My theory is that public speaking is an athletic performance, it’s really a sport. Why? Because it relies on skills that are just as physical as those used in sports.
Gestures. Gesture frequently to emphasize and “illustrate” points. Gestures make you the center of the action and continually refocus the audience’s attention on youz. Make gestures with your whole arm, above the waist, and away from your body. Gesture with one arm at a time. Two-arm gestures tend to get your hands working together, and that can be distracting to the audience.
Voice Projection. Project your voice to the people in the back of the room and speak forcefully, even if you are using a microphone. Speaking forcefully will give your voice passion. A microphone amplifies that passion. Don’t worry about being too loud. Most presenters speak at the mid-point of the volume they are capable of, i.e., on a scale of 1 to 10, they speak at 5. But at volume 7 or 8, audiences recognize the speaker as being authoritative. So speak at 7 or 8 and get that extra benefit.
Posture. Stand with your feet hip-width apart and distribute your weight equally between them. Don’t pace. Don’t shift your weight from foot to foot. This posture is the least distracting appearance you can offer on a stage. And because the audience detects so few distractions, you can force them to focus on your facial expression and your hand gestures, both of which reinforce your message.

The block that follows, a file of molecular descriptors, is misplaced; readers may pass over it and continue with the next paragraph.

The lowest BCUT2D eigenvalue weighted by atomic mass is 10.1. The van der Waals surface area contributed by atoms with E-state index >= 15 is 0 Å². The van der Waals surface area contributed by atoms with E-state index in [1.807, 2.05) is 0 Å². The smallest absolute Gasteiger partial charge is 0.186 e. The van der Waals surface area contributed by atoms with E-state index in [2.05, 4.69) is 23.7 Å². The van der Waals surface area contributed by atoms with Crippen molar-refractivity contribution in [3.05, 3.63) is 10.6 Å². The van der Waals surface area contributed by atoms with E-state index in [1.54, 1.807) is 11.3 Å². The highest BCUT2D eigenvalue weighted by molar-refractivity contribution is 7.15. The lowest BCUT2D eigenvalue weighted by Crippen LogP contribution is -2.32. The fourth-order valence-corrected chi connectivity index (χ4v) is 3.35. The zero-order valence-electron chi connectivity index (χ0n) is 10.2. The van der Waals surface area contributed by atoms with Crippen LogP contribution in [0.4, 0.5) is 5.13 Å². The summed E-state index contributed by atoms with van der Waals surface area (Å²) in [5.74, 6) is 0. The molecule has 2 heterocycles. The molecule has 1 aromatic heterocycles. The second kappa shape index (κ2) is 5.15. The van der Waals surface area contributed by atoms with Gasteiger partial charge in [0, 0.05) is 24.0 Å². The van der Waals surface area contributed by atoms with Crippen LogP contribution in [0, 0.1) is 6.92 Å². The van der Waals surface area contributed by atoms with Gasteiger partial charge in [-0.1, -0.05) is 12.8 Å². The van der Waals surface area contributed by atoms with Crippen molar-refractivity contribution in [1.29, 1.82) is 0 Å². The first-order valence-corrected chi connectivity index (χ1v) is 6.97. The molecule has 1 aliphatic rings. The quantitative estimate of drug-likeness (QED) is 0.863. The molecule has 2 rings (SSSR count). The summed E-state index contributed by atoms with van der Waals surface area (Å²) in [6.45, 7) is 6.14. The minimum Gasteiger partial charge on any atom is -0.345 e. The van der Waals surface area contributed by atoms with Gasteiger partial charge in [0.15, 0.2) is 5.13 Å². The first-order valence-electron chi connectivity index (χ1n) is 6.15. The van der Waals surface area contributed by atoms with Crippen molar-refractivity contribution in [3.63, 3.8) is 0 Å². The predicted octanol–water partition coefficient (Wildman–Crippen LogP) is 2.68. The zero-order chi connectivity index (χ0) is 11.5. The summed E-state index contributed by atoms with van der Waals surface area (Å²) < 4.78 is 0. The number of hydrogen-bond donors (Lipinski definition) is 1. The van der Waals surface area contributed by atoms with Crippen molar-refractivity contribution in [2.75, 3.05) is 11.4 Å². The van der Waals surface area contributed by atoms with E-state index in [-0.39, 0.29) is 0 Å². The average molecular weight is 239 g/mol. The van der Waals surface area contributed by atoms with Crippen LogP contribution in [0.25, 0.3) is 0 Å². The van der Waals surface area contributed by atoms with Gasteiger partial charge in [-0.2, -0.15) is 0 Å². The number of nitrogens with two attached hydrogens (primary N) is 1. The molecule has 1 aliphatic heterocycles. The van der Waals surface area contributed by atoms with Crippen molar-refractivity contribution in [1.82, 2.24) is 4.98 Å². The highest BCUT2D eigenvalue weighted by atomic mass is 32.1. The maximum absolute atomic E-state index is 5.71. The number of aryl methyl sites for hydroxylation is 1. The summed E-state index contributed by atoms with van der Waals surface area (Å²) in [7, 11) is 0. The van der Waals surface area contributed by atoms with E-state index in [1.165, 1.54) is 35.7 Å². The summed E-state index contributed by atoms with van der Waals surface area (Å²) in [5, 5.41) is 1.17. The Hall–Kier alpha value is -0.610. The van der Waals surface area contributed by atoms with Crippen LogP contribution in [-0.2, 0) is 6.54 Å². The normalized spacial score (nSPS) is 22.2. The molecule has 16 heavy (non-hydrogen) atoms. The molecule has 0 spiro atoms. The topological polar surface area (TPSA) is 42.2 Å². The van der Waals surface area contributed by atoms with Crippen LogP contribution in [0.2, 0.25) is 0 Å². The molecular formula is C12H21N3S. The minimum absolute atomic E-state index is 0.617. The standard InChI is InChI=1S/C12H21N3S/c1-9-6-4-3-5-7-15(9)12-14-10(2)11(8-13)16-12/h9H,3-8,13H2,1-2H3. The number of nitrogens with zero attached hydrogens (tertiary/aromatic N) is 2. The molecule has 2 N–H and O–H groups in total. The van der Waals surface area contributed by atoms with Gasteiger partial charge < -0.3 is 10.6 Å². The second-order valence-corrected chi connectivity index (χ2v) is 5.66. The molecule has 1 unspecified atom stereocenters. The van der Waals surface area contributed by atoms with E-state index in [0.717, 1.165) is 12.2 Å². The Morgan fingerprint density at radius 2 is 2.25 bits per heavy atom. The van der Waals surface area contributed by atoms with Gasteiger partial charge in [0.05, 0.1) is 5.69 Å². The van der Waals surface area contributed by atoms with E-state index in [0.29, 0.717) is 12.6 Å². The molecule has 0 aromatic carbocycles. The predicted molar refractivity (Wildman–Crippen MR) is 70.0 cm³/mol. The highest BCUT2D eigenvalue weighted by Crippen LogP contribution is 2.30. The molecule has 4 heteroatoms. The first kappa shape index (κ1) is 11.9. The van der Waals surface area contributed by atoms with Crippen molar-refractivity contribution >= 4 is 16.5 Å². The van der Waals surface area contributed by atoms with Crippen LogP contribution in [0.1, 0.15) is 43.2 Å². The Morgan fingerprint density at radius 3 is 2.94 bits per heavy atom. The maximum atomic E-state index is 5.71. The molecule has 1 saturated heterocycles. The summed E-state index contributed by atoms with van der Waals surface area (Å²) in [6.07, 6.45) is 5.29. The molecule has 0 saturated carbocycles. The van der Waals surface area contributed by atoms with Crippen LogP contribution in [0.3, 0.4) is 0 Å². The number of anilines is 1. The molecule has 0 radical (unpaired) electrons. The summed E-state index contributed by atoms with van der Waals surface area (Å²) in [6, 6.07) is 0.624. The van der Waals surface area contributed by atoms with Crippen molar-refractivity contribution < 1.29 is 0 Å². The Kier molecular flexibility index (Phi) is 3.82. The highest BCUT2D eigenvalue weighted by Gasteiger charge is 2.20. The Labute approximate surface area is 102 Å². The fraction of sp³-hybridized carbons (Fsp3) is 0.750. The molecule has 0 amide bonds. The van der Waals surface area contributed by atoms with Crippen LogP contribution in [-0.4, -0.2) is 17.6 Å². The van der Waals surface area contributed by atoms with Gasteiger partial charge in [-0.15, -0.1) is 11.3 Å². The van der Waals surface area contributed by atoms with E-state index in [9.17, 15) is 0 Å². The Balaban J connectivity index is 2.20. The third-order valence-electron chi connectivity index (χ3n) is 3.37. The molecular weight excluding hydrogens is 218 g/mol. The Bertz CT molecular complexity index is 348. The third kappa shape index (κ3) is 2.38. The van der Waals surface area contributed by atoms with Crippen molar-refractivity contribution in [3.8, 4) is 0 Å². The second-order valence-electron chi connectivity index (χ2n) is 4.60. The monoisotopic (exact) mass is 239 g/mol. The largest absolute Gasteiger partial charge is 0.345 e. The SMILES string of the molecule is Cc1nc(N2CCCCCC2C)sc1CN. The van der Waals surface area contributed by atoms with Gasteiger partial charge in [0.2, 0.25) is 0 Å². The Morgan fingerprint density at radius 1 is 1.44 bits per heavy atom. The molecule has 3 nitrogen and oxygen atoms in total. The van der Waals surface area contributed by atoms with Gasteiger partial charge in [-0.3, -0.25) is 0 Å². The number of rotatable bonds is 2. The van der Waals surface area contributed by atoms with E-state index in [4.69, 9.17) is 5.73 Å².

Eye-Brain Control. Limit your gaze. As you speak, look into the eyes of an audience member. Continue to look into that person’s eyes until you have completed a thought or a sentence, pause, then move your gaze to another person’s eyes. It also allows you to get support from smiles and nods of encouragement, which you cannot see when you scan the audience or watch your visuals.
These skills are all about being in control of your position, force, and speed when you are on the platform. Like any sport — from handball to figure skating — they are about energy and execution. In the same way that football players review videos of their performance and practice, Executive Presentation Skills®
The next time you are called on to make a presentation, practice the above physical skills, and play to win.
Resource: Bill Rosenthal, communispond.com